Israel, which has made significant gas discoveries in recent years, has yet to officially decide whether it will even export its natural asset. An interim report commissioned by the Israeli government suggests it will but advises against sending gas abroad for liquefaction. There is talk of an LNG terminal being built in Eilat on the Red Sea, to be used for export to Asia while bypassing the Suez Canal.
Speaking to the Sunday Mail, Kassinis said things should be much clearer when Sylikiotis returns from his trip to Israel where he is due to meet with Energy Minister Uzi Landau tomorrow.
Last year, Kassinis proposed five collaborative projects to Israel: building a 2000MW power plant in Cyprus to enhance the security of supply for Israel; joint pipelines to Cyprus from Israeli and Cypriot offshore fields; joint use of an LNG terminal in Cyprus; and the construction of methanol and petrochemical plants on the island.
“No political decisions have been taken yet. I hope that when the minister goes, it will clear up the scene,” he said, betraying a tinge of impatience.
The energy director seems to think that Israel’s fixation on national security prevents it from appreciating the opportunities for peaceful energy collaboration in the wider region.
Regardless of what Israel does, Cyprus wants to forge ahead with its new burgeoning industry.
Kassinis already has an idea on where at least some of the gas should go when it is finally extracted: “We are a member of the European family and need to contribute to the security of supply of Europe. It’s a must.”
He takes pride in noting that Cyprus has a larger energy administration than Israel: “They came to us and we showed them what we’re doing in the data room downstairs, how we evaluate the data, the environmental aspects in the region and so on.”
He further notes that Cyprus was the first country in the region to make a strategic environmental impact assessment in 2008, before the Gulf of Mexico oil spill and relevant EU directive.
When the first drilling started in Block 12, Kassinis had a contingency response plan in case of spillage that went up to Tel Aviv. He questions whether Egypt, Libya or Israel ever had a drilling response plan for an oil spill reaching Limassol.
“We’re taking the lead in that respect to disseminate this knowledge and create this infrastructure, and exchange views and ideas.”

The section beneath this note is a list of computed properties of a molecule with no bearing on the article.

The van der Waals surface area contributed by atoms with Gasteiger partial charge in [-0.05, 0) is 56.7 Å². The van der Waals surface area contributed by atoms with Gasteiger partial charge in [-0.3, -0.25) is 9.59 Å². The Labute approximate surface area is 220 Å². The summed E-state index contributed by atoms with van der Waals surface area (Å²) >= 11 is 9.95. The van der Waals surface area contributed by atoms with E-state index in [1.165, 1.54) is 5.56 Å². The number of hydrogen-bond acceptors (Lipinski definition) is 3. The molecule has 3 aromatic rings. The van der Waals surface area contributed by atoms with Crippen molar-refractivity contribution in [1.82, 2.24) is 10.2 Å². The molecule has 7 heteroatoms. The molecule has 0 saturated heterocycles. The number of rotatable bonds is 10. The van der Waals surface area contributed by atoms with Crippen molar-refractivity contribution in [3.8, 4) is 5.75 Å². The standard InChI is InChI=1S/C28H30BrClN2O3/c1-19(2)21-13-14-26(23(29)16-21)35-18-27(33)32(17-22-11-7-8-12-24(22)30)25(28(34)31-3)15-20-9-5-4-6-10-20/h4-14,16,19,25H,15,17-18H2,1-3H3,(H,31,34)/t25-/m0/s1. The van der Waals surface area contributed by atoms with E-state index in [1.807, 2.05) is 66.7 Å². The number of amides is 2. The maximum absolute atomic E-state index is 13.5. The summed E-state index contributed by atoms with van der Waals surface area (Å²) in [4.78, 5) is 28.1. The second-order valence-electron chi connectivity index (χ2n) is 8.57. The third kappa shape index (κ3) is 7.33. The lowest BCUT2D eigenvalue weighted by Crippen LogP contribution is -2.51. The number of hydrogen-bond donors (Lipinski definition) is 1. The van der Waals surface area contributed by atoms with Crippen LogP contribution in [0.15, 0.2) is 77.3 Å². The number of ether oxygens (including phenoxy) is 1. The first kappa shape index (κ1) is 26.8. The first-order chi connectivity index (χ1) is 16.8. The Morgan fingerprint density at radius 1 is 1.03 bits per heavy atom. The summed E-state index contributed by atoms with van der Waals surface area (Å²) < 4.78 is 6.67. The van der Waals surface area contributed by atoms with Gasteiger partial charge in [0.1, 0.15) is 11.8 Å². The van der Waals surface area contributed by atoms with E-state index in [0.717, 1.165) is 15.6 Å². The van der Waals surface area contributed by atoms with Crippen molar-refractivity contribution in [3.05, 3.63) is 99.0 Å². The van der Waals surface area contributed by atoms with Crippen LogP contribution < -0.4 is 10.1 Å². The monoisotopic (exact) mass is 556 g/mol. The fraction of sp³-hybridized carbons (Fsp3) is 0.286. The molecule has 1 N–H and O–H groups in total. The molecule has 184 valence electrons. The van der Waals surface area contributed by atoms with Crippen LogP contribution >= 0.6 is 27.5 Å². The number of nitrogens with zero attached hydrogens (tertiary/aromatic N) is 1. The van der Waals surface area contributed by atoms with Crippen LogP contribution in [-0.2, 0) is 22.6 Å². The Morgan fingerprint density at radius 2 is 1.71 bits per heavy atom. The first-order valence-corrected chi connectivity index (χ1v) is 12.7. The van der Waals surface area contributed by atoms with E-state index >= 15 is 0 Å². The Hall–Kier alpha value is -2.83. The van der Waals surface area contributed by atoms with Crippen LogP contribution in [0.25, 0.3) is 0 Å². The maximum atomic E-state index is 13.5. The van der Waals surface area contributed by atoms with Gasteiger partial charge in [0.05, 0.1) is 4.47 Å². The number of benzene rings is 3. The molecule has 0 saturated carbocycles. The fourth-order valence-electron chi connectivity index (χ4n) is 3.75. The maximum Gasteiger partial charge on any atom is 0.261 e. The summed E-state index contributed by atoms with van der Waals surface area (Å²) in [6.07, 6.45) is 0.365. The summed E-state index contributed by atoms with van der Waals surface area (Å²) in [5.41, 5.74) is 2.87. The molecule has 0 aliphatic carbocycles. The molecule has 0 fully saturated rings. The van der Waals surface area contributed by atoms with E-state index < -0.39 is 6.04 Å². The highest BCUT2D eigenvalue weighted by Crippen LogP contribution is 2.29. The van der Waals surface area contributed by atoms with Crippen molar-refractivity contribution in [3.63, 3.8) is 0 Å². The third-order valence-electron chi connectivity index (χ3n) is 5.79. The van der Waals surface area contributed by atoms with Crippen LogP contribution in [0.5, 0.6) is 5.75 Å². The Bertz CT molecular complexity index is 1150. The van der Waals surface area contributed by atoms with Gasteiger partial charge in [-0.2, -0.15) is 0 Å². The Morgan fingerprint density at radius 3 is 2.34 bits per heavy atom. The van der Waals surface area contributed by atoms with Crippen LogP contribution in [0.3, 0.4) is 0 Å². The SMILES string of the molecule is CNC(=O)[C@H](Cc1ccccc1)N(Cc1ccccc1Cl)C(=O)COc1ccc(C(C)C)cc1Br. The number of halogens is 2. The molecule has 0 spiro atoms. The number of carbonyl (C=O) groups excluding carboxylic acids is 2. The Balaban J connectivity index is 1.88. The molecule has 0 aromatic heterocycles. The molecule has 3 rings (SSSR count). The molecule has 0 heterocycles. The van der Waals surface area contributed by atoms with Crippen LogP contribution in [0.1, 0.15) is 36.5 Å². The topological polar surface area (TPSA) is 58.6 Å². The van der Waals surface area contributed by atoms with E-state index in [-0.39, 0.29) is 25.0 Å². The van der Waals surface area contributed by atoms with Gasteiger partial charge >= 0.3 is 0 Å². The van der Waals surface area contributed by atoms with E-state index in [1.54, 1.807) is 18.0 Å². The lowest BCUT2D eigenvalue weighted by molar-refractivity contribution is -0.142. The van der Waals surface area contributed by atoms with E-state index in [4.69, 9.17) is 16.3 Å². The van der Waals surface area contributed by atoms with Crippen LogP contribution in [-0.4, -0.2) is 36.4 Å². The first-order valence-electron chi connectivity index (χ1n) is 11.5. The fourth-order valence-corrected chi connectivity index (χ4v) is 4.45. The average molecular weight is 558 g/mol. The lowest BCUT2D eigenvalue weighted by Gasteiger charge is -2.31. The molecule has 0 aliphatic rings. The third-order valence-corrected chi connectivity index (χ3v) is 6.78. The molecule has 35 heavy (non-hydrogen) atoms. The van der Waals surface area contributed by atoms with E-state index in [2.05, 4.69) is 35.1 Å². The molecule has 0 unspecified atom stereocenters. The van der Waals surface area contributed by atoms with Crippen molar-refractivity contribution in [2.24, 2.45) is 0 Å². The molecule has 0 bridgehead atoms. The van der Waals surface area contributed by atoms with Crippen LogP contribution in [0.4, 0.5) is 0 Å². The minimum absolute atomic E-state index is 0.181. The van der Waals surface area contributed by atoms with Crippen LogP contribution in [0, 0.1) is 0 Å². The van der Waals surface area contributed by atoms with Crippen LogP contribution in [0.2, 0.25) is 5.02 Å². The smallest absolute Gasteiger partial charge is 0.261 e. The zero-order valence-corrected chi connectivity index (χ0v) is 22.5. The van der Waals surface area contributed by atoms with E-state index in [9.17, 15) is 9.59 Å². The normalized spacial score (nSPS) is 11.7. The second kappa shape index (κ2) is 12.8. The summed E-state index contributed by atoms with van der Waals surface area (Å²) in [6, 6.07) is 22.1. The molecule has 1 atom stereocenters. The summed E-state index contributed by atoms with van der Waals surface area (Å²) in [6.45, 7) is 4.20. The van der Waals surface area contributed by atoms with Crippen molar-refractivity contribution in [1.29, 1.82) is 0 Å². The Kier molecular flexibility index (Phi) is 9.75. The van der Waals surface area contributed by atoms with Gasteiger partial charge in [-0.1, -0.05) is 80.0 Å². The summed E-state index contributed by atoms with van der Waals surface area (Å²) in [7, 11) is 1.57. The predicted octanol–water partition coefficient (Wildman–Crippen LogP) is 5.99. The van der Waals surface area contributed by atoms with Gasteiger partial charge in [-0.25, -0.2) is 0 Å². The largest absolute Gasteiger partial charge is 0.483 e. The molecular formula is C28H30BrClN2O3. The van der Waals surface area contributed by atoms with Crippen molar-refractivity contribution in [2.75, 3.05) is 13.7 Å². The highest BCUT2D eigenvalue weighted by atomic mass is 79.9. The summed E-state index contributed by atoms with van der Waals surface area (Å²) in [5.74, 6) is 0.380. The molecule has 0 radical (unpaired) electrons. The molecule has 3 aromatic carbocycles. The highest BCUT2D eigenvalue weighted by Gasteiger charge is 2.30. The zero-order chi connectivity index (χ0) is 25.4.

At an energy conference last week, Kassinis’ personal role and contribution to the birth of the Cyprus energy industry was widely acknowledged by a number of speakers. One moderator called him “Mr Energy”, another described him as a “significant and influential figure”, while a third said he was a “real visionary and believer”.
It’s not hard to see why. When Noble’s representative gave a rather sedate response to the prospects of finding oil, Kassinis butted in to stress in no uncertain terms: “The geophysical data indicates there is oil and we shall find it.”
He told the Sunday Mail: “My dream was to find hydrocarbons in the sea. Nobody believed me. Now I’m quite happy because they honour me in many places in the world. I feel happy that one dream became a reality but the real dream will be when we have gas contributing to Cyprus’ economy onshore.”
A towering figure with oodles of confidence, the question comes to mind: what is your biggest fear?
“My fear is that a lot of people who are not involved in the oil and gas business might create delays and mismanagement. The proper management of this resource and blessing is very crucial for today and future generations.”
“The people that might be involved... politicians, parties. A lot of people are talking. A lot of people became experts...”
Asked how he’s getting on with his new boss Sylikiotis – the third commerce minister appointed during this administration- Kassinis replies their relations are “very good”, much better than with the last one.